21 F.3d 1118
UNITED STATES of America, Plaintiff-Appellee,
Robert T. REYNOLDS, Defendant-Appellant.
United States Court of Appeals, Ninth Circuit.
Submitted March 9, 1994.*
Decided April 19, 1994.
NOTICE: Ninth Circuit Rule 36-3 provides that dispositions other than opinions or orders designated for publication are not precedential and should not be cited except when relevant under the doctrines of law of the case, res judicata, or collateral estoppel.
Before: HUG, HALL, and THOMPSON, Circuit Judges.
This is an action by Robert Reynolds challenging his conviction for conspiracy to commit mail fraud in violation of 18 U.S.C. Secs. 371 and 1341. Reynolds asserts that he was denied a fair trial because of various errors at trial, including the district court's improper admission of incriminating evidence. Reynolds also asserts that the Government failed to produce sufficient evidence of his involvement in the conspiracy to sustain the conviction. We have jurisdiction pursuant to 28 U.S.C. Sec. 1291, and we affirm.
I. The Jencks Act
Reynolds contends that the district court erred in admitting the testimony of FBI Special Agent Carl Zarndt because the Government failed to comply with the requirements of the Jencks Act, 18 U.S.C. Sec. 3500. We review a district court's denial of a motion to produce a witness's statement pursuant to the Jencks Act for abuse of discretion. United States v. Boshell, 952 F.2d 1101, 1104 (9th Cir.1991). A conviction will be affirmed if the "Jencks Act error is more likely than not harmless." United States v. Span, 970 F.2d 573, 582 (9th Cir.1992), cert. denied, 113 S.Ct. 1283 (1993); United States v. Wallace, 848 F.2d 1464, 1471 (9th Cir.1988).
A district court's decision to strike a witness's testimony due to noncompliance with the Jencks Act will generally depend on (1) the culpability of the Government, and (2) the injury to the defendant. United States v. Echeverry, 759 F.2d 1451, 1456 (9th Cir.1985); United States v. Sterling, 742 F.2d 521, 524 (9th Cir.1984), cert. denied, 471 U.S. 1099 (1985). A district court has discretion to refuse to impose sanctions under the Jencks Act. Echeverry, 759 F.2d at 1456.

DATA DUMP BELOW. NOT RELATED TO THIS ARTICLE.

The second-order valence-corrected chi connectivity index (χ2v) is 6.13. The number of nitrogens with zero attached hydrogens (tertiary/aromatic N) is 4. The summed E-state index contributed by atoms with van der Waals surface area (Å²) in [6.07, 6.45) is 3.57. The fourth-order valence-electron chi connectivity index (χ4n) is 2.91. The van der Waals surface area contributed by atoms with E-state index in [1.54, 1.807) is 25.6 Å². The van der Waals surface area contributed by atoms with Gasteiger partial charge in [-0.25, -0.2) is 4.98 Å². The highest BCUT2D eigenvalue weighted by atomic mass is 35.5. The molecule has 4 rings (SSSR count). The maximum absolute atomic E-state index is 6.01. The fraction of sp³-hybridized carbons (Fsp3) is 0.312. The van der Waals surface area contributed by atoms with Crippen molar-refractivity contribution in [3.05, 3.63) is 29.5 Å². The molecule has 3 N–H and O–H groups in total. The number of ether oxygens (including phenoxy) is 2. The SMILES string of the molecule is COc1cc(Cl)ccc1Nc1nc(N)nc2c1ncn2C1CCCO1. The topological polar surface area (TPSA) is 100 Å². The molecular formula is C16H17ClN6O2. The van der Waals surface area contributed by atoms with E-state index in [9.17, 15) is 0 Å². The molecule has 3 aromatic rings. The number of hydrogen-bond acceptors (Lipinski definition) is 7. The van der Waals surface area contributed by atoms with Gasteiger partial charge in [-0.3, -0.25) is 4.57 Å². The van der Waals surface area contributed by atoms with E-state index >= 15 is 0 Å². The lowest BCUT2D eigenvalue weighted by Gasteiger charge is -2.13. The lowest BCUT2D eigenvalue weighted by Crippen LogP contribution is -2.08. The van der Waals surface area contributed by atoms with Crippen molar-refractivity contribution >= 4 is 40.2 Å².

A review of the record demonstrates that the Government's failure to produce Agent Zarndt's rough notes from the interview at trial was inadvertent and not in bad faith, and it was doubtful that any prejudice to the defendant resulted. We conclude that the district court's decision was not an abuse of discretion.
II. Admission of Coconspirator Statements
Reynolds asserts that the district court erred in admitting statements of coconspirators without first establishing that he knew of and participated in the conspiracy. Although we review a district court's decision to admit evidence of a coconspirator's statement for abuse of discretion, we review the underlying factual determination that a conspiracy existed for clear error. United States v. Arambula-Ruiz, 987 F.2d 599, 607 (9th Cir.1993). Thus, because Reynolds challenges the district court's threshold determinations as to the existence of a conspiracy and Reynolds' knowledge and participation in it, we review those findings for clear error.
The proponent of coconspirator hearsay statements sought to be admitted pursuant to Rule 801(d)(2)(E) must satisfy certain foundational requirements prior to the statements' admission. Fed.R.Evid. 801(d)(2)(E). In particular, the proponent of the coconspirator's statement must establish by a preponderance of the evidence the existence of a conspiracy. Although we may consider the substance of the hearsay statements sought to be admitted in determining the existence of a conspiracy, Bourjaily v. United States, 483 U.S. 171, 181 (1987), the proponent of the evidence must also provide independent evidence establishing the existence of the conspiracy prior to the admission of hearsay statements of coconspirators. United States v. Silverman, 861 F.2d 571, 577-78 (9th Cir.1988).